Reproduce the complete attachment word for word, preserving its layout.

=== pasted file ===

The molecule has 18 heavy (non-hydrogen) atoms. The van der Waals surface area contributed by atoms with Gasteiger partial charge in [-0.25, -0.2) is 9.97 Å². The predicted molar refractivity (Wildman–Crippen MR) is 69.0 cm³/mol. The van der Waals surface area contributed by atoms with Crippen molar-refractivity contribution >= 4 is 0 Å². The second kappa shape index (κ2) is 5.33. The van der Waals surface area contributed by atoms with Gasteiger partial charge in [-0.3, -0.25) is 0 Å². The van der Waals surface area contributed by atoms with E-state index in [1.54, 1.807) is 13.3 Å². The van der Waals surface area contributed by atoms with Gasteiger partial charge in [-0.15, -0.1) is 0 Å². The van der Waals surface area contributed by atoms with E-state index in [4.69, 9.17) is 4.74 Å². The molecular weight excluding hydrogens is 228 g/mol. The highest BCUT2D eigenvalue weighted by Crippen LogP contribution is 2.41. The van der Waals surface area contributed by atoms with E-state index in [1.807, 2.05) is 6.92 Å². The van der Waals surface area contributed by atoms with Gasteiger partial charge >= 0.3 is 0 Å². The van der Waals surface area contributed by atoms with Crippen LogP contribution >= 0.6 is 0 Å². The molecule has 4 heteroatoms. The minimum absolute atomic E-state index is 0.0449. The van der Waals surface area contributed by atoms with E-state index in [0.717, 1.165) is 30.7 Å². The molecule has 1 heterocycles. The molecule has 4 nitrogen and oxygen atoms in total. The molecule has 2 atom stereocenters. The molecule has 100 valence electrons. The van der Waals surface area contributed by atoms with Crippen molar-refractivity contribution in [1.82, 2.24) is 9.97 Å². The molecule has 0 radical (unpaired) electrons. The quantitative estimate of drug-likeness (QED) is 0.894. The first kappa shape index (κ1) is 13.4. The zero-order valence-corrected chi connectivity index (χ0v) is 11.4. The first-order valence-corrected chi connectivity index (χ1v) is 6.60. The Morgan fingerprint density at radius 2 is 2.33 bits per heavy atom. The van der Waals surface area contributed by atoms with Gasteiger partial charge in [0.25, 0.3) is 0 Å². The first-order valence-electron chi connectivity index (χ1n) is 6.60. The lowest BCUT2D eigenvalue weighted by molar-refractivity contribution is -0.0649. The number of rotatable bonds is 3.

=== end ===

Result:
The molecule has 18 heavy (non-hydrogen) atoms. The van der Waals surface area contributed by atoms with Gasteiger partial charge in [-0.25, -0.2) is 9.97 Å². The predicted molar refractivity (Wildman–Crippen MR) is 69.0 cm³/mol. The van der Waals surface area contributed by atoms with Crippen molar-refractivity contribution >= 4 is 0 Å². The second kappa shape index (κ2) is 5.33. The van der Waals surface area contributed by atoms with Gasteiger partial charge in [-0.3, -0.25) is 0 Å². The van der Waals surface area contributed by atoms with E-state index in [1.54, 1.807) is 13.3 Å². The van der Waals surface area contributed by atoms with Gasteiger partial charge in [-0.15, -0.1) is 0 Å². The van der Waals surface area contributed by atoms with E-state index in [4.69, 9.17) is 4.74 Å². The molecular weight excluding hydrogens is 228 g/mol. The highest BCUT2D eigenvalue weighted by Crippen LogP contribution is 2.41. The van der Waals surface area contributed by atoms with E-state index in [1.807, 2.05) is 6.92 Å². The van der Waals surface area contributed by atoms with Gasteiger partial charge >= 0.3 is 0 Å². The van der Waals surface area contributed by atoms with Crippen LogP contribution >= 0.6 is 0 Å². The molecule has 4 heteroatoms. The minimum absolute atomic E-state index is 0.0449. The van der Waals surface area contributed by atoms with E-state index in [0.717, 1.165) is 30.7 Å². The molecule has 1 heterocycles. The molecule has 4 nitrogen and oxygen atoms in total. The molecule has 2 atom stereocenters. The molecule has 100 valence electrons. The van der Waals surface area contributed by atoms with Crippen molar-refractivity contribution in [1.82, 2.24) is 9.97 Å². The molecule has 0 radical (unpaired) electrons. The quantitative estimate of drug-likeness (QED) is 0.894. The first kappa shape index (κ1) is 13.4. The zero-order valence-corrected chi connectivity index (χ0v) is 11.4. The first-order valence-corrected chi connectivity index (χ1v) is 6.60. The Morgan fingerprint density at radius 2 is 2.33 bits per heavy atom. The van der Waals surface area contributed by atoms with Gasteiger partial charge in [0.25, 0.3) is 0 Å². The first-order valence-electron chi connectivity index (χ1n) is 6.60. The lowest BCUT2D eigenvalue weighted by molar-refractivity contribution is -0.0649. The number of rotatable bonds is 3.